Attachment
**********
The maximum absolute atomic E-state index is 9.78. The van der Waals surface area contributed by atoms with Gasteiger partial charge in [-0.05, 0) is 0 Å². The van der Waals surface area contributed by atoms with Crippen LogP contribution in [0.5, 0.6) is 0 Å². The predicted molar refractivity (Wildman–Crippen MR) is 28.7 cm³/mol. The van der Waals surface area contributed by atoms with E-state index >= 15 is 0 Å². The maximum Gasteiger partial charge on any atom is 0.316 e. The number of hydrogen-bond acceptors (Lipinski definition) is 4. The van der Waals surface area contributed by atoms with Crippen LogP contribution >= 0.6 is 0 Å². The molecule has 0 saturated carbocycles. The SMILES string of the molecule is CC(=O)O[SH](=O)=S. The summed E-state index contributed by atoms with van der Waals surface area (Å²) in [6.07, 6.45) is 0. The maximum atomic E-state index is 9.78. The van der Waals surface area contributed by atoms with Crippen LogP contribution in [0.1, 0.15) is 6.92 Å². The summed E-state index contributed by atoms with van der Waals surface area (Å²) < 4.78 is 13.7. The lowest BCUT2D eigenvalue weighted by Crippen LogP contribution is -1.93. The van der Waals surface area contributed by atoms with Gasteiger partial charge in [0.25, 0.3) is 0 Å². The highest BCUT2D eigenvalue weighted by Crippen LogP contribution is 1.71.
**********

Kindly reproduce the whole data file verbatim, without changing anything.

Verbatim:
The maximum absolute atomic E-state index is 9.78. The van der Waals surface area contributed by atoms with Gasteiger partial charge in [-0.05, 0) is 0 Å². The van der Waals surface area contributed by atoms with Crippen LogP contribution in [0.5, 0.6) is 0 Å². The predicted molar refractivity (Wildman–Crippen MR) is 28.7 cm³/mol. The van der Waals surface area contributed by atoms with E-state index >= 15 is 0 Å². The maximum Gasteiger partial charge on any atom is 0.316 e. The number of hydrogen-bond acceptors (Lipinski definition) is 4. The van der Waals surface area contributed by atoms with Crippen LogP contribution >= 0.6 is 0 Å². The molecule has 0 saturated carbocycles. The SMILES string of the molecule is CC(=O)O[SH](=O)=S. The summed E-state index contributed by atoms with van der Waals surface area (Å²) in [6.07, 6.45) is 0. The maximum atomic E-state index is 9.78. The van der Waals surface area contributed by atoms with Crippen LogP contribution in [0.1, 0.15) is 6.92 Å². The summed E-state index contributed by atoms with van der Waals surface area (Å²) < 4.78 is 13.7. The lowest BCUT2D eigenvalue weighted by Crippen LogP contribution is -1.93. The van der Waals surface area contributed by atoms with Gasteiger partial charge in [0.25, 0.3) is 0 Å². The highest BCUT2D eigenvalue weighted by Crippen LogP contribution is 1.71.